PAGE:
It’s finally fall, and it’s late but coming on strong. The first taste of winter didn’t knock politely; it kicked down the door by shutting down two major highways.
Heavy Downpour and Thunder
It’s going to be one of, if not the, biggest El Nino season ever, according to the experts. And those recent mudslides down in Kern County seems to support the notion that it’s going to be one heck of a winter.
John Lindsay, who is a staff meteorologist for PG and E, writes a regular column for the San Luis Obispo Tribune. Last week, he reported that he had pulled weather records for the last really big El Nino, 1997-1998, and there are many correlations with this year’s weather, with an extremely warm October, abnormally warm seawater temperatures, and sea life washing up on the beaches that normally are not seen on the California coast – creatures like that poisonous yellow sea snake that came ashore last week.
A climatologist for NASA’s Jet Propulsion Laboratory, by the name of Bill Patzert, told the LA Times that there’s no longer a possibility that El Niño wimps out at this point. According to the article, which ran Monday, it’s too big to fail.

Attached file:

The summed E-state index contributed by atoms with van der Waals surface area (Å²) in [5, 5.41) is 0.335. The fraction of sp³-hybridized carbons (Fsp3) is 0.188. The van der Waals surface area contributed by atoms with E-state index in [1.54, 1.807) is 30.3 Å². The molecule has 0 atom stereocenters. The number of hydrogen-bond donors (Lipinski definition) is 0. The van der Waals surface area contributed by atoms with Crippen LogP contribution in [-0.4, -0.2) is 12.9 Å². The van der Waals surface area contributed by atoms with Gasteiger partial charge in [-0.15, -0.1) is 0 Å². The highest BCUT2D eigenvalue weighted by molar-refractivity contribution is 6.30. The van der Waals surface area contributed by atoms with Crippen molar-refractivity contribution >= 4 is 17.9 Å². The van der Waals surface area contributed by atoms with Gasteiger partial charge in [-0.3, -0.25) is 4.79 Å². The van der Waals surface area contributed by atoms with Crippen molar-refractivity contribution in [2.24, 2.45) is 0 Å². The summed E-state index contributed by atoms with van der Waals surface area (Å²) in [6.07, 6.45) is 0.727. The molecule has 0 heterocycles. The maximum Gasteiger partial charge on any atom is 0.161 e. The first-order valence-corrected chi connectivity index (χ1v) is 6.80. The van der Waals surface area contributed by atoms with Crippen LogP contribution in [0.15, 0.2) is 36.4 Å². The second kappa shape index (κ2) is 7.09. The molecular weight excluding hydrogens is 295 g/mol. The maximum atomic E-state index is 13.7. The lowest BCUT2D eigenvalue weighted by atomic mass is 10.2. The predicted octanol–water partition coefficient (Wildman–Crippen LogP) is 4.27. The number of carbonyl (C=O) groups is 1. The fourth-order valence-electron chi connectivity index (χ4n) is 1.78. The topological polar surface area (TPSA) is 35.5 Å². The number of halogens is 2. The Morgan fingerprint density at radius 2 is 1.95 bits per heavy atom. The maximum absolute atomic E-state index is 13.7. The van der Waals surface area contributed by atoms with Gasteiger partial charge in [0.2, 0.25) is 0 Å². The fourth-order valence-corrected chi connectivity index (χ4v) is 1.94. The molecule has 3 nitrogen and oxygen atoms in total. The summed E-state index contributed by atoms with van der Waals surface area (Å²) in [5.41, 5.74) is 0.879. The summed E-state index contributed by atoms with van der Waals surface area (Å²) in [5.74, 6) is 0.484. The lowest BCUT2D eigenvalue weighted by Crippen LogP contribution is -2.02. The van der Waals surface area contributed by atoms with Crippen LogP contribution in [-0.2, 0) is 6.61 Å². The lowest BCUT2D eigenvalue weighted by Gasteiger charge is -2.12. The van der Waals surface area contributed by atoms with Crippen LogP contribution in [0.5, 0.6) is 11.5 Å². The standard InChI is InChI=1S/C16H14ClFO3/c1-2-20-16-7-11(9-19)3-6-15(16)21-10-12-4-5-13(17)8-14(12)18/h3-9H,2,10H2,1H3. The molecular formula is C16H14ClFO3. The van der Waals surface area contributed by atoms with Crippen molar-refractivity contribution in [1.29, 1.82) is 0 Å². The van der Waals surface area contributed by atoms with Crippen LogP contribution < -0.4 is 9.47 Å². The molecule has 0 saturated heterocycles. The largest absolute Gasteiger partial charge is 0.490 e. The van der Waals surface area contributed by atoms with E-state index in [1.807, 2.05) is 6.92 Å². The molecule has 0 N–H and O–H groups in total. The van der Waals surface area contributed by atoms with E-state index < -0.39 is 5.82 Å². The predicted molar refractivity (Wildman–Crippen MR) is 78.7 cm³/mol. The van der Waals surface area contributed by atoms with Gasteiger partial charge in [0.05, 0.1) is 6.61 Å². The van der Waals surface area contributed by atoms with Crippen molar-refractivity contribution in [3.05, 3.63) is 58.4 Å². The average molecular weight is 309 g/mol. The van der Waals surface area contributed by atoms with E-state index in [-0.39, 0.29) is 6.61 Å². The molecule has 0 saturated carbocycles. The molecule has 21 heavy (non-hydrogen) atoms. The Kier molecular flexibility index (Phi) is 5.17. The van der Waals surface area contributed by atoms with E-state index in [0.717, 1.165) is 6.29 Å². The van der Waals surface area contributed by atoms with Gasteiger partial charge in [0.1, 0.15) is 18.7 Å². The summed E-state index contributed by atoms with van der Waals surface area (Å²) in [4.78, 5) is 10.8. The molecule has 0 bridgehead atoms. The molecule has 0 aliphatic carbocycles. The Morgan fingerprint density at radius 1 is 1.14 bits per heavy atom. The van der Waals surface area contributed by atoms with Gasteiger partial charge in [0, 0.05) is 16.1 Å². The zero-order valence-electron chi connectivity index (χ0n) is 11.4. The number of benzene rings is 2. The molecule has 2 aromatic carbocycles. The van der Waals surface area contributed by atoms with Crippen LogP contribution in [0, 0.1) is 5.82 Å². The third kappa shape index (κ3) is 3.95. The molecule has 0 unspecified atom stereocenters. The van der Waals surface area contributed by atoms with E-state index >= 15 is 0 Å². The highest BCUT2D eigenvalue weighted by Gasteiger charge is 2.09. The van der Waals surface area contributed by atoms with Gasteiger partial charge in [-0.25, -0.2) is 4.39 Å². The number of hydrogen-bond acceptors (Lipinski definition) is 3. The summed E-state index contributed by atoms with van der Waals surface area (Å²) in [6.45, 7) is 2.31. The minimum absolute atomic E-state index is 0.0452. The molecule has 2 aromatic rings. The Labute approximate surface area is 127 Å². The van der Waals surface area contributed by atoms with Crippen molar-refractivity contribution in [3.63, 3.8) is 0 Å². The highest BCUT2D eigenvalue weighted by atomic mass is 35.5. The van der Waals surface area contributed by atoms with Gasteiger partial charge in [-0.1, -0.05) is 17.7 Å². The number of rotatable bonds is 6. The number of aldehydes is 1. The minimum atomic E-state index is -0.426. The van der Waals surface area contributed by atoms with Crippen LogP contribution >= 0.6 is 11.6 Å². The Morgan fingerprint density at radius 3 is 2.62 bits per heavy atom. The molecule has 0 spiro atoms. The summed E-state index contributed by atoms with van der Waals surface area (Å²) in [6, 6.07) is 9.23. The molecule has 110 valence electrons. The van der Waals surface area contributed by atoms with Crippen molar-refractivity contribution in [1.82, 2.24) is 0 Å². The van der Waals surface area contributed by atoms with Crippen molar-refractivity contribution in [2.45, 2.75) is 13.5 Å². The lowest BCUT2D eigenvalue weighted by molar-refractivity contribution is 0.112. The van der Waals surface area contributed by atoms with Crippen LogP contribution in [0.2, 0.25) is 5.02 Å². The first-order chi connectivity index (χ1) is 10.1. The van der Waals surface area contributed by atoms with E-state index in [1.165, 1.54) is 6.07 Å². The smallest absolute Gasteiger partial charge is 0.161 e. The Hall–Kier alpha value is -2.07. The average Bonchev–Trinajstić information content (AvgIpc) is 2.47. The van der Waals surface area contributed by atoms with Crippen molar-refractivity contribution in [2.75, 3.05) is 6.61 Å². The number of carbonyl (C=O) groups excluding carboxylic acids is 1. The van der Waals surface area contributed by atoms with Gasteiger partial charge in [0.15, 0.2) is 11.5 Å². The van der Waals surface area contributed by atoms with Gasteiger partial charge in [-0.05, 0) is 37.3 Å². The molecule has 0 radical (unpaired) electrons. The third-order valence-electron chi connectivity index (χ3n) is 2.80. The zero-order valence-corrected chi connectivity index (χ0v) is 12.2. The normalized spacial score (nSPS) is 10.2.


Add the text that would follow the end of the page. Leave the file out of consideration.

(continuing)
In the 1997-98 El Nino, more than half a billion dollars in damage was reported in California, and 17 people died. There was flooding in many areas of the state. The LA Times article reminds us that two California highway patrol officers died in San Luis Obispo County when their car fell into a massive sinkhole, and devastating mudslides destroyed homes and killed residents in Laguna Beach.
So it looks like whatever happens in the next couple of months is a prelude to the main event. Lindsay, in his Tribune article, pointed out that in 1998, February was the month that roared – a wildly wet and windy month, a deluge of rain, a hundred-year event in some parts of the state. It behooves us to think back to that storm, and get ready for a repeat.
I’m Len Wilcox and that’s the Western View from AgNet West.